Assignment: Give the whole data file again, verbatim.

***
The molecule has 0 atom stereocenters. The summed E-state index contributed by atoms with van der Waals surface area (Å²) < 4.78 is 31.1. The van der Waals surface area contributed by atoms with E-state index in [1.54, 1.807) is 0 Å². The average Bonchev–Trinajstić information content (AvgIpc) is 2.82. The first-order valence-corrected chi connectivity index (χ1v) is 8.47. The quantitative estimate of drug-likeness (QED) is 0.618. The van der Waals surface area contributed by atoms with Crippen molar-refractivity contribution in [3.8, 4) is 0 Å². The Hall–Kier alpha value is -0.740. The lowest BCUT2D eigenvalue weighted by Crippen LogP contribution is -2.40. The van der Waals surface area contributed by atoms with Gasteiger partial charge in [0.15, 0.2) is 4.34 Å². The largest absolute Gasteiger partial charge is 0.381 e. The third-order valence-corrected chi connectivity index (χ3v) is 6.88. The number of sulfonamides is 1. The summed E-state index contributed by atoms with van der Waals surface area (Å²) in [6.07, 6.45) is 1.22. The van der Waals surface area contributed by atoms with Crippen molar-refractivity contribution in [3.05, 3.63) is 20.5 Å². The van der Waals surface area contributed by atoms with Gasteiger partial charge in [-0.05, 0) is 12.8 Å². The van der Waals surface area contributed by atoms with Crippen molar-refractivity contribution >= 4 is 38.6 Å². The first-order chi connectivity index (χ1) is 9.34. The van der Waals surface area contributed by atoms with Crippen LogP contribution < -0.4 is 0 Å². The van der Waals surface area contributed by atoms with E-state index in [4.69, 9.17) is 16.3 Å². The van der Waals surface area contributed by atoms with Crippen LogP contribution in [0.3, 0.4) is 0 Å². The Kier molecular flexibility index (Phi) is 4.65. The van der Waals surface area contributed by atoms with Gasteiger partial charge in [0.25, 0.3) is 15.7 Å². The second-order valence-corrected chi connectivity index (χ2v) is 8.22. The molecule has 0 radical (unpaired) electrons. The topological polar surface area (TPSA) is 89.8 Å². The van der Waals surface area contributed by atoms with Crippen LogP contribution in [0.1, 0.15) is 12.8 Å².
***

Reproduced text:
The molecule has 0 atom stereocenters. The summed E-state index contributed by atoms with van der Waals surface area (Å²) < 4.78 is 31.1. The van der Waals surface area contributed by atoms with E-state index in [1.54, 1.807) is 0 Å². The average Bonchev–Trinajstić information content (AvgIpc) is 2.82. The first-order valence-corrected chi connectivity index (χ1v) is 8.47. The quantitative estimate of drug-likeness (QED) is 0.618. The van der Waals surface area contributed by atoms with Crippen molar-refractivity contribution in [3.8, 4) is 0 Å². The Hall–Kier alpha value is -0.740. The lowest BCUT2D eigenvalue weighted by Crippen LogP contribution is -2.40. The van der Waals surface area contributed by atoms with Gasteiger partial charge in [0.15, 0.2) is 4.34 Å². The largest absolute Gasteiger partial charge is 0.381 e. The third-order valence-corrected chi connectivity index (χ3v) is 6.88. The number of sulfonamides is 1. The summed E-state index contributed by atoms with van der Waals surface area (Å²) in [6.07, 6.45) is 1.22. The van der Waals surface area contributed by atoms with Crippen molar-refractivity contribution in [3.05, 3.63) is 20.5 Å². The van der Waals surface area contributed by atoms with Gasteiger partial charge in [-0.05, 0) is 12.8 Å². The van der Waals surface area contributed by atoms with Crippen molar-refractivity contribution >= 4 is 38.6 Å². The first-order chi connectivity index (χ1) is 9.34. The van der Waals surface area contributed by atoms with Crippen LogP contribution < -0.4 is 0 Å². The van der Waals surface area contributed by atoms with E-state index in [4.69, 9.17) is 16.3 Å². The van der Waals surface area contributed by atoms with Crippen LogP contribution in [0.3, 0.4) is 0 Å². The Kier molecular flexibility index (Phi) is 4.65. The van der Waals surface area contributed by atoms with Gasteiger partial charge in [0.25, 0.3) is 15.7 Å². The second-order valence-corrected chi connectivity index (χ2v) is 8.22. The molecule has 0 radical (unpaired) electrons. The topological polar surface area (TPSA) is 89.8 Å². The van der Waals surface area contributed by atoms with Crippen LogP contribution in [0.1, 0.15) is 12.8 Å².